> RSA key. With very high probability, this gcd will be
 > the secret factor p of n. This completely breaks the
 > security of this key.
 > How easy is it to verify that such a single
 > multiplication bug does not exist in a modern
 > microprocessor, when its exact design is kept as a
 > trade secret? There are 2^128 pairs of inputs in a
 > 64x64 bit multiplier, so we cannot try them all in an
 > exhaustive search. Even if we assume that Intel had
 > learned its lesson and meticulously verified the
 > correctness of its multipliers, there are many smaller
 > manufacturers of microprocessors who may be less
 > careful with their design. In addition, the problem is
 > not limited to microprocessors: Many cellular
 > telephones are running RSA or elliptic curve
 > computations on signal processors made by TI and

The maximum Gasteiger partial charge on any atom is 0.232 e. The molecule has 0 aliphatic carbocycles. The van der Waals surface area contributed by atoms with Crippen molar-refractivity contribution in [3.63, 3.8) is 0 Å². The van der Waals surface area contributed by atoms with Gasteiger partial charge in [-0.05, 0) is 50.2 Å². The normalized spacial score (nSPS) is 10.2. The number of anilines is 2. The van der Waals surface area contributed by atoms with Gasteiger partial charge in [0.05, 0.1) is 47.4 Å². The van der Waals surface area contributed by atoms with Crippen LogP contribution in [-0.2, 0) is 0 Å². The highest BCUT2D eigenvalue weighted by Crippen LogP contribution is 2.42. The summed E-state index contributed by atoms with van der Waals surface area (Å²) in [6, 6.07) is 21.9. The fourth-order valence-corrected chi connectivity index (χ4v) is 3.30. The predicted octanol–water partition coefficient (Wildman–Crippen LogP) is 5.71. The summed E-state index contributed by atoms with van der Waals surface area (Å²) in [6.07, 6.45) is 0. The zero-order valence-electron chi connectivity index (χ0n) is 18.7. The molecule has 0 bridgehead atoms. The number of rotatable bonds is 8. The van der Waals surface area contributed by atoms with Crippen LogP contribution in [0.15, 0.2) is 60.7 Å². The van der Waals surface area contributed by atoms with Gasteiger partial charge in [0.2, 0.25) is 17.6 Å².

> others, FPGA or ASIC devices can embed in their design
 > flawed multipliers from popular libraries of standard
 > cell designs, and many security programs use optimized
 > "bignum packages" written by others without being able
 > to fully verify their correctness. As we have
 > demonstrated in this note, even a single (innocent or
 > intentional) bug in any one of these multipliers can
 > lead to a huge security disaster, which can be
 > secretly exploited in an essentially undetectable way
 > by a sophisticated intelligence organization.

If I understand this correctly, this is a chosen crypto
text attack.  The attacker constructs a crypto text, the
target decrypts it, and the target then reveals the
decrypted text to the attacker.

But what should happen is that he decrypts a key to be
used in symmetric decryption, applies it, gets garbage,
message checksum fails, message discarded.

Alternatively attacker sends text to be signed by target
- but most signature algorithms contain some random
salt.  If they don't, they should.

Public key systems are not robust if the holder of the
secret key makes an oracle available for decrypting or
signing attacker chosen text.  This attack does not make
them substantially less robust.

The Cryptography Mailing List
Unsubscribe by sending "unsubscribe cryptography" to majordomo at

More information about the cryptography mailing list